These are questions which demand answers. In order explore the topic further, we present these YouTube videos where the bots themselves grapple with the most fundamental questions about what it means to be a Wikipedian.

 

 

 

* [for the novice reader, to “push POV” is WikiSpeak for the practice of slanting Wikipedia articles so that they conform to one’s own set of biases, or “point of view.”]

(This blog post was originally published September 2, 2012)

Video

…continue reading Wikipedia: a Bot’s-Eye View

Arbs gone wild

by Yerucham Turing & Eric Barbour

There are two elements which form the structural bedrock of Wikipedia, and which combine to cause an insoluble problem:

1. Wikipedia insists upon the principle of anonymous editing. This is considered sacrosanct, and it means that ultimately, no real-life person is responsible for the accuracy or veracity of article content.

2. On any controversial topic, a Wikipedia article is a battleground in which the contestants vie for control of content. The stakes are high; the winner may use that Wikipedia article as a soapbox for propaganda, which will shoot right to the top of a typical Google search. Officially, Wikipedia wishes that this were not the case, but wishes are not yet horses. The battle for control is settled by two criteria: “consensus” (which in practice means majority rule), and debates over policy (which in practice means gaming the system). Disputes are resolved, on a temporary basis, by bullying and sophistry, but the only lasting resolution is via the banning by Wikipedia administrators of one faction of the contestants, generally through the connivance of the other faction. The banned editors are generally not prepared to simply give up and find another hobby; many are psychologically addicted to Wikipedia as a MMORPG. There is an appeals process for banned editors, which has roughly the same success rate as attempts to build a perpetual-motion machine.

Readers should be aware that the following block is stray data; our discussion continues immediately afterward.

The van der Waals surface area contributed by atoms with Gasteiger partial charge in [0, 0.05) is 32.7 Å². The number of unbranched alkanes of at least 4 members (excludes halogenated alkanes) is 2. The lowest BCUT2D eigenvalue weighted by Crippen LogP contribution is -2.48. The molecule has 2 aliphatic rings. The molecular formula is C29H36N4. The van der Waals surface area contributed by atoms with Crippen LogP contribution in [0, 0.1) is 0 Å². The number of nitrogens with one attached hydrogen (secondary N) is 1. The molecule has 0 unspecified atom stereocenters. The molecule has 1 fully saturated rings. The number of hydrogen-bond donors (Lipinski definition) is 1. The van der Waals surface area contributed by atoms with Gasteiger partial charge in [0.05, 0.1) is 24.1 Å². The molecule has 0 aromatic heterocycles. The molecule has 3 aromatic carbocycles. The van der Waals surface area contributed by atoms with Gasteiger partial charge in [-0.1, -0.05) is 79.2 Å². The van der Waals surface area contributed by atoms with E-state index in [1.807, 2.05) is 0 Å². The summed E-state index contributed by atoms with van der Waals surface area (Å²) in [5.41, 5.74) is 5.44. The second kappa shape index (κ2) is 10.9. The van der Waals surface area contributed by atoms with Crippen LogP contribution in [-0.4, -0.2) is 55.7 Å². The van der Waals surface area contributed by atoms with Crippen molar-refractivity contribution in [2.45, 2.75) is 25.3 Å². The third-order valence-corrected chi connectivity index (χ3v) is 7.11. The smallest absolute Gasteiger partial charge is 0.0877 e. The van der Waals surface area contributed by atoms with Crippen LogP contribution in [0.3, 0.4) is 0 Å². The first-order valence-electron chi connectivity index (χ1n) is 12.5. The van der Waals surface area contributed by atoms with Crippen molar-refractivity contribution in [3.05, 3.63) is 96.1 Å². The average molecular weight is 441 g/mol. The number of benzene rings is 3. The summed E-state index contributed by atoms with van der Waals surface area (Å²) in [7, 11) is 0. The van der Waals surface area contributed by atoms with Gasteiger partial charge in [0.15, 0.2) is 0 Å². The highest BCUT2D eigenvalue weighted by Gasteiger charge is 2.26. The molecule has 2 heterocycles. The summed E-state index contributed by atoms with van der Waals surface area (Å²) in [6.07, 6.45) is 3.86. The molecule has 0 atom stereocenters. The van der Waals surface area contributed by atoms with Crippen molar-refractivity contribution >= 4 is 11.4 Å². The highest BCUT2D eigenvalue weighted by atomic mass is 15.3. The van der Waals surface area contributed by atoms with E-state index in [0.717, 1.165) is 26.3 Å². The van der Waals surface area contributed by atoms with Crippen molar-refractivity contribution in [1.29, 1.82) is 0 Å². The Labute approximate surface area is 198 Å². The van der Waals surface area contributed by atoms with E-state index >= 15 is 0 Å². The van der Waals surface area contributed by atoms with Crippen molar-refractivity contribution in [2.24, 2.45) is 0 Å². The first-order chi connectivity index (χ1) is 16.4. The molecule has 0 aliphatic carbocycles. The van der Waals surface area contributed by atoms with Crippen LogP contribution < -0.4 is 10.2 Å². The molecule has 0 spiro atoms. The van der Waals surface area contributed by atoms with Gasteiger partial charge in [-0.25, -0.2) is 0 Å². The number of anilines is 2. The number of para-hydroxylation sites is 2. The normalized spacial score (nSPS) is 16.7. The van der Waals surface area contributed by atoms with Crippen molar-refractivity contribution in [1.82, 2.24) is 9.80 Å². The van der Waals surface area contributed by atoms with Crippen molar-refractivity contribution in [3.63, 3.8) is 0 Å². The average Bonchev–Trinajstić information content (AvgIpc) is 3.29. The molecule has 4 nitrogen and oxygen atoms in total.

.

These two elements combine to ensure that Wikipedia is dominated by what it calls “sockpuppetry“. Because of the “majority rule” feature, and because Wikipedia editors are not real-life individuals, but rather, “accounts,” the temptation to create more than one account in order to sway the “consensus” is a powerful one. Consequently, many Wikipedians become sockpuppeteers. And as well, many Wikipedians who